From the perspective of the United States, I would consider Australia as the vital southern bastion in any such war in relation to a number of publicly declared intelligence, surveillance, communications and space activities in support of potential U.S. operations in the South China Sea, in the South Pacific, and in the Indian Ocean, and as a haven as required for the dispersal of U.S. forces and as a logistics maintenance and sustainment support base.

If I were an American, I would also have an expectation that Australia would carry the bulk of the burden in its home theater, without unduly calling on U.S. assistance, especially where we’re stretched U.S. forces to be engaged simultaneously in combat operations in Europe, the Middle East, as well as in the Indo Pacific, if war was come to pass.

This means that defence of the Australian theatre would be a higher priority for our defence planning than sending our forces forward, except for perhaps some on a limited scale. And as our principal contribution to the war effort would, in fact, be the defence of the homeland.

As such, it would also be central to an adversary’s calculations about whether, when, where to strike us and how heavily. This will have implications for how we think about force structure and how to employ it operationally.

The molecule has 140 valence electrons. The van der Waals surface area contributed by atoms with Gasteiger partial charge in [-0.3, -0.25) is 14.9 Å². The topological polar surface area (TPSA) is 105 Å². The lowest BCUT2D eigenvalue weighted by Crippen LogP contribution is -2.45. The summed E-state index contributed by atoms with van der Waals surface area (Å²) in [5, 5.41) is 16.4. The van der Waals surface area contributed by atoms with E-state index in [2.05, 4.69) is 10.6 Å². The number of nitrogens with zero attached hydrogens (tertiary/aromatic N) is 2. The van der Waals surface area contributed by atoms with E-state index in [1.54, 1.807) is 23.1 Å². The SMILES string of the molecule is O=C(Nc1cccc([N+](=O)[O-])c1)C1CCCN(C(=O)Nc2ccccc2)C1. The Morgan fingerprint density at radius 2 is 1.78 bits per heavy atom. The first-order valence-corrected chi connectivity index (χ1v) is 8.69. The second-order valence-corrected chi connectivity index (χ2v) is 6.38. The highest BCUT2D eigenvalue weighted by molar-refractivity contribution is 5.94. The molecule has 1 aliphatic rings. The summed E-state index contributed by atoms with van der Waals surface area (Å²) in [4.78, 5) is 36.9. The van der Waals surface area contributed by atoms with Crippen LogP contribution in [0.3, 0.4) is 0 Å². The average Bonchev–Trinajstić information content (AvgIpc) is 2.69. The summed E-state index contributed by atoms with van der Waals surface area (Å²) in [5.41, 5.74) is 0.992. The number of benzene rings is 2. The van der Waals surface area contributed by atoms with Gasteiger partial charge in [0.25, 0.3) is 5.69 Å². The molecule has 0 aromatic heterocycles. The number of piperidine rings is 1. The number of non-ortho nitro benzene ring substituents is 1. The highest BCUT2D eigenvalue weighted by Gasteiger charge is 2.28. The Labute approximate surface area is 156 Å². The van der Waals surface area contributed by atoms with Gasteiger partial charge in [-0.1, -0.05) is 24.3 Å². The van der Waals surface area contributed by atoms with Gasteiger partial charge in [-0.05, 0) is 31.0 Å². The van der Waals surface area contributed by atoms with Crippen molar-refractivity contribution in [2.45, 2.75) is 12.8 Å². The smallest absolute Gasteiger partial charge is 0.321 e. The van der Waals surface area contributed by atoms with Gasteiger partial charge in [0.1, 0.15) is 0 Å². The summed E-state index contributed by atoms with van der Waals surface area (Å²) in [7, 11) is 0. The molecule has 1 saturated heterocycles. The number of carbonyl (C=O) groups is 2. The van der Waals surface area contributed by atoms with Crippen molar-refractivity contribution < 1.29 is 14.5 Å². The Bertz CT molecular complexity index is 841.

That is we need to think of the ADF as an integrated and focused force optimized for a campaign on and around our territory, and in the broader airspace, seas and islands of the Australian theater of operations.

On April 16, 2024, I had a chance to meet with Mike Pezzullo and to discuss the way ahead. He provided an assessment of a way ahead that would meed to be embedded in Australian culture.

He started by discussing the Australian way of war. Defence has been experienced largely as an away game, and in major conflict playing a support role to a major ally.

As he explained: “We are not Israel. We are not Ukraine. We are not Finland. We have not experienced the geographical proximity of war which drives consideration for all of society mobilization considerations.”